Q&A with WWE’s Randy Orton
I conducted a phone interview last week with WWE star Randy Orton, who will face CM Punk at WrestleMania XXVII Sunday.
Orton, who weaved in and out of character during the conversation, talked about whether he is comfortable working as a babyface, his thoughts on Punk as a performer, his TV wives and more.
You’ve been working as a babyface – although you’re certainly not a traditional babyface – for about a year now. Are you feeling comfortable in that role?
Absolutely not. I’m definitely growing as a good guy, as a babyface. I’ve got to walk a fine line, Kevin, because as a bad guy, as a heel, I go so comfortable in that role, I think I eventually earned the respect of the fans. And it wasn’t some master plan to become a good guy one day. I was dead set on being a heel the rest of my career. I figured there’s no way I’ll ever be a good guy. But the fans, they’re powerful, and when they speak together like they did, I started getting positive reactions. I’d be in the ring with a babyface as a heel, but they’d be chanting for me. It’s just one of those things where I just had to make the switch. But I think where I succeeded this time, where I failed back in’04 after I became the youngest champ in history and became babyface, I didn’t change too much. I think that’s very important. That respect I earned from the fans as a bad guy, I don’t want to lose that. And if all of a sudden I’m coming out and I’m trying to be like John Cena, that typical white meat babyface, kissing babies, hugging grandmas, slapping high-five swith everybody in the front row, that’s not going to work. If I come out pumping my fist and smiling, it’s going to make people want to barf. So I really had to walk that fine line and change, but just change enough to where it works for me and my character.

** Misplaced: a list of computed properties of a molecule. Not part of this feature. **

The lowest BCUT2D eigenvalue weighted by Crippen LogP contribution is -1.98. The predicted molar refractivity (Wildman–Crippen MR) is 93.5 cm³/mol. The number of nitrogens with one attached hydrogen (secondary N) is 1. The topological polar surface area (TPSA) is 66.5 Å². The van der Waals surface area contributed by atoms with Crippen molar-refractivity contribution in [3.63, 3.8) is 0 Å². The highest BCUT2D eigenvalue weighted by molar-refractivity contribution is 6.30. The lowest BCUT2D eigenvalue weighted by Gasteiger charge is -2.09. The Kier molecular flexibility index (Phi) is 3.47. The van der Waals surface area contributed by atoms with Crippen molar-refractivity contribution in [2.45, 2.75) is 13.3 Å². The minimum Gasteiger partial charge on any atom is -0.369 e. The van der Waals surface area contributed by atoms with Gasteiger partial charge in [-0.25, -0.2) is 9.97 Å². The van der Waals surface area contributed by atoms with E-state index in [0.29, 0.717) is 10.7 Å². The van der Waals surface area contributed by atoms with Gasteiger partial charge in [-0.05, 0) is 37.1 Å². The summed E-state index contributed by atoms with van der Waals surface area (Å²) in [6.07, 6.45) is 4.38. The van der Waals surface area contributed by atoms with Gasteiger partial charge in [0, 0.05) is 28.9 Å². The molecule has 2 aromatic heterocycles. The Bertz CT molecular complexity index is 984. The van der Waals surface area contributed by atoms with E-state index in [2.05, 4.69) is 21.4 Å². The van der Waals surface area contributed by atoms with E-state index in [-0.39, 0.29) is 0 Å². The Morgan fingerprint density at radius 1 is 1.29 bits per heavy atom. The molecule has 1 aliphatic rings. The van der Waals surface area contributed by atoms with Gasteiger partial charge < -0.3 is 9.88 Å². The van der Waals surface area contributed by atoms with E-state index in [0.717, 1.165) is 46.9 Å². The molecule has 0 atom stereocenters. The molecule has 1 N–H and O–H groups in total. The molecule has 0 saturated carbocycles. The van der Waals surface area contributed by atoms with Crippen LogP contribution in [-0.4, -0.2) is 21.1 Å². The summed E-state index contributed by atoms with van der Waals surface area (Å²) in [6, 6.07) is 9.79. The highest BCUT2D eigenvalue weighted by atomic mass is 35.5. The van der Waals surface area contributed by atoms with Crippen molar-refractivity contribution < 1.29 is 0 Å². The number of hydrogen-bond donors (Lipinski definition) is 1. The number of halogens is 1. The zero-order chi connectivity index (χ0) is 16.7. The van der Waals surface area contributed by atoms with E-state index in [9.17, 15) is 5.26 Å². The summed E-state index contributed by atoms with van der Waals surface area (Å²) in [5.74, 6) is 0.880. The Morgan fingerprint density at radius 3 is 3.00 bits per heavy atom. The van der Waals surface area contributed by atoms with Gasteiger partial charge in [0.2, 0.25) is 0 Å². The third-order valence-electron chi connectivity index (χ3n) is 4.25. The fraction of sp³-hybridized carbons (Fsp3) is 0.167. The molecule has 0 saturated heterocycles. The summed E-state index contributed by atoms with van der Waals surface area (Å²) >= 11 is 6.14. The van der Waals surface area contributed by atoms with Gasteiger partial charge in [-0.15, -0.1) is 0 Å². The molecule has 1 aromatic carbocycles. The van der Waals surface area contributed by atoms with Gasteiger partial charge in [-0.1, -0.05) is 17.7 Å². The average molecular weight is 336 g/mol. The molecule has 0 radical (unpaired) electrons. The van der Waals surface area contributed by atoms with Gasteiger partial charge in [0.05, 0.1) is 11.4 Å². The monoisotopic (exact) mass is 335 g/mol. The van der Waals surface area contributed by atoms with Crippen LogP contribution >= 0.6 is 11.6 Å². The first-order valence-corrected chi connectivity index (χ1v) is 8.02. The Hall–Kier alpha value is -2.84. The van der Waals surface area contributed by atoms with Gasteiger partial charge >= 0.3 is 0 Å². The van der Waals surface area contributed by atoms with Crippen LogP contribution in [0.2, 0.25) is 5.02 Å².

You’re working with CM Punk in a match at WrestleMania that is a little lower on the card than some of the matches you’ve been involved in at past WrestleManias. Do you feel less pressure not being in a main event, or do you relish being in that pressure-cooker?
It’s a good question, but I believe in every Mania, every pay-per-view, Raw, Smackdown or live event I’m in, my goal – and I would hope that everyone else’s goal on the roster – would be to the steal the show, and the pressure is always there. Whether it’s a stage like WrestleMania or another pay-per-view or just TV or a live event, you’ve still got the same fans out there. The WWE Universe is watching and you’ve got to perform. You’ve got to live up to the expectations that you have laid out. Me and CM Punk, we’re not fighting for a title, but if you look back, we’ve got a three-year story line in the making. I cost him the WWE championship back in ’08 when I was returning from a collar bone injury just after the birth of my daughter. I remember it vividly. I punted him in the back of the head backstage on a day when he was champ and was going to defend the title at a pay-per-view. He wasn’t able to even perform in the match because I kicked him in the head, cost him the title. If I was him I would have done the same thing. He came back at the Rumble, cost me the title, but as far as I’m concerned, that made us even. Anything after that, I’m sorry, Phil Brooks, CM Punk. I’m going to destroy him April 3 at WrestleMania XXVII. That’s just how it’s going to go.
Punk was a guy who wasn’t given an immediate big push in WWE. He basically had to earn his stripes and gradually work his way up. What are your thoughts on him as a performer?